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Soil Management Systems and food security

Soil is so relevant for agricultural production, in other words: food security starts with the soil. The latter is the title of the recent Global Forum on Food and Agriculture (GFFA), held between January 24th. – 28th. 2022. Speakers and participants from around the globe discussed and shared information on sustainable land use. The other internationally soil-related event is the World Soil Day on December 5th. each year, when the Food and Agriculture Organization of the United Nations reminds people on the soil´s importance.

Against this background, DLG has hosted an international expert talk on AGRITECHNICA digital tackling the question “How Could Soil Management Systems Contribute to Food Security?”. DLG has invited two experts on December 15th. 2021 to discuss (1) the sustainability of soil management systems in general and (2) the connection between soil – or healthy soil – and food security.

Leigh Winowiecki, scientist at World Agroforestry Centre (ICRAF), Nairobi, has been working for two decades on soil and land health issues. Soil enables life on earth by delivering essential ecosystem services. Besides providing food, fibre, and fuel, soil helps in many ecological aspects in climate and flood regulation and soil also makes cultural heritage available. In this regard, she started with some significant numbers: 95% of our food is directly or indirectly produced on our soil; at the same time, more than 25 % of Earth´s surface is degraded, which is impacting 3.2 billion people (2018). This is the reason why soil health is directly connected with food security. Having said this, Leigh highlighted the necessity of science-based monitoring systems, “A robust and rapid monitoring system to inform and de-risk investments are urgently needed”, she said. ICRAF has developed a Land Degradation Surveillance Framework (LDSF) which allows for landscape-level assessments of soil and land health, including the development of hot spot maps of land degradation and places of urgently needed actions. This valuable information is dedicated to decision makers and investors, Leigh explained.

The World Agroforestry scientist reported that soil health has been acknowledged as an important field of action and it therefore part of the UN Food Systems Summit outcome. Action Track 2, Boost Nature-positive Based Solutions of Production, includes the newly formed Coalition of Action 4 Soil Health (CA4SH) which will function as a global coordination center for innovation and knowledge sharing and action to build soil health, according to the official document (Coalition of Action 4 Soil Health (CA4SH) - Food Systems Summit Community). The coalition´s major objective is to improve soil health globally by addressing critical implementation, monitoring, policy, and public and private investment barriers that constrain farmers from adopting and scaling healthy soil practices.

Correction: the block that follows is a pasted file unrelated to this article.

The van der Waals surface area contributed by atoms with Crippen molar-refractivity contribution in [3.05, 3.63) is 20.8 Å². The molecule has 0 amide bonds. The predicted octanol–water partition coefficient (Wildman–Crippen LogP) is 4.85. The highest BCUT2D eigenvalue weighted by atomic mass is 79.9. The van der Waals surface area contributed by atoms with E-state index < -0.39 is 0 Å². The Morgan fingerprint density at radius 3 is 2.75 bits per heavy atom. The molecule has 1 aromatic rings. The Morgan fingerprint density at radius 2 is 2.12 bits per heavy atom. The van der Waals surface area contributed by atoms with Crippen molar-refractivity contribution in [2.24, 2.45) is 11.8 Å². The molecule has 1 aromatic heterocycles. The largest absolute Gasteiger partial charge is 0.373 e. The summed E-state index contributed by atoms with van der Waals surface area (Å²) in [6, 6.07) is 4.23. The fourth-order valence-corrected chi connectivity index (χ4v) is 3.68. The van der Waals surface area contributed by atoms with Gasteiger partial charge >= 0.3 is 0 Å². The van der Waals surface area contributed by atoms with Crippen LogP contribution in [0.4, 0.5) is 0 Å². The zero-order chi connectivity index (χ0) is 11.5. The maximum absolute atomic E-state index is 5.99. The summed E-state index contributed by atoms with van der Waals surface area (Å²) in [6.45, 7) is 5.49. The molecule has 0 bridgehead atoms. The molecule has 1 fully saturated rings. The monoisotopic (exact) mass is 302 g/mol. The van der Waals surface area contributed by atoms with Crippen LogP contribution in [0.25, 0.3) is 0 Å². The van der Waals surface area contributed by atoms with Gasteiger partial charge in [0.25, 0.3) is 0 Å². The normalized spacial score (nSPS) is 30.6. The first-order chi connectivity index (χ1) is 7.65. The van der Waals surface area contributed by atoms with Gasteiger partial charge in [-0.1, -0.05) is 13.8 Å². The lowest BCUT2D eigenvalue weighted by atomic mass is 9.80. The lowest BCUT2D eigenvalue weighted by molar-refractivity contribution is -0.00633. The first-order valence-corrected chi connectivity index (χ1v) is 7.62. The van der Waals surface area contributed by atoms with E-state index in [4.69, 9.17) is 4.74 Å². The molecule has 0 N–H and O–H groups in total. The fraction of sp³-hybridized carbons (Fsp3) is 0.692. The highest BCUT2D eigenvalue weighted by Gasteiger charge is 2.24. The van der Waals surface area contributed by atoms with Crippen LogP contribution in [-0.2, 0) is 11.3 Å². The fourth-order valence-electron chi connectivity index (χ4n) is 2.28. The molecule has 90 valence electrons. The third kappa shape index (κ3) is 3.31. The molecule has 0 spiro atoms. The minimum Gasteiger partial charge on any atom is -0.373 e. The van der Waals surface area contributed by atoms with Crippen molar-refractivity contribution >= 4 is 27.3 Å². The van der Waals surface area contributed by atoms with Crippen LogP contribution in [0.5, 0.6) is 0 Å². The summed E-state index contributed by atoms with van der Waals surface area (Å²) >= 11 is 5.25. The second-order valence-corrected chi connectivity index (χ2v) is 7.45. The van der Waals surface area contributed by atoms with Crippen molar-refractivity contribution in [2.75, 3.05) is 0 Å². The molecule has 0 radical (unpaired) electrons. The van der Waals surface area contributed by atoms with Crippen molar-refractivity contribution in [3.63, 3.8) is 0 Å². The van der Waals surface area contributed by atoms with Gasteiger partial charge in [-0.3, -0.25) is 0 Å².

Since soil erosion is the most widespread form of land degradation, the expert talk took a closer look at this topic. Elisa Sassolini, export manager Nardi Group, Italy, introduced the Vallerani System as an evidence-based option to prevent soil erosion. In 1988 the Italian agronomist Veranzo Vellerani developed a system of contour lines in dry areas disposed to soil erosion. These contour lines consist of ploughed furrows with micro basins for planting trees. These basins keep run-off water close to planted seedlings to start vegetation. Vallerani developed a special plough, called Delfino D3s, to form these shallow pits within these contour lines. The micro basins could collect up to 90% of water (rain and runoff). The collected water infiltrates into deeper soil layers and is protected from evaporation, she explained. The Nardi Group holds the patent for producing this plough and Elisa explained how the plough works in detail. The picture below indicates the result:

These micro basins are the places to collect water, seeds, and organic matter over the years, which contribute to the improvement of soil fertility and boost a long-lasting rehabilitation process. The Vallerani System including the Delfino plough have been applied on more than 250.000 ha in 14 countries in Africa, Middle East and China. The NGO Hommes et Terre is a prominent partner implementing the system in West-Africa with great success. In general, this approach combines sustainable land use system with improved food security.

The complete expert talk is available until end of March

View talk

Thomas König,
GIZ Business Scout for Development Programme, on behalf of the German Federal Ministry of Economic Cooperation and Development (BMZ) seconded to DLG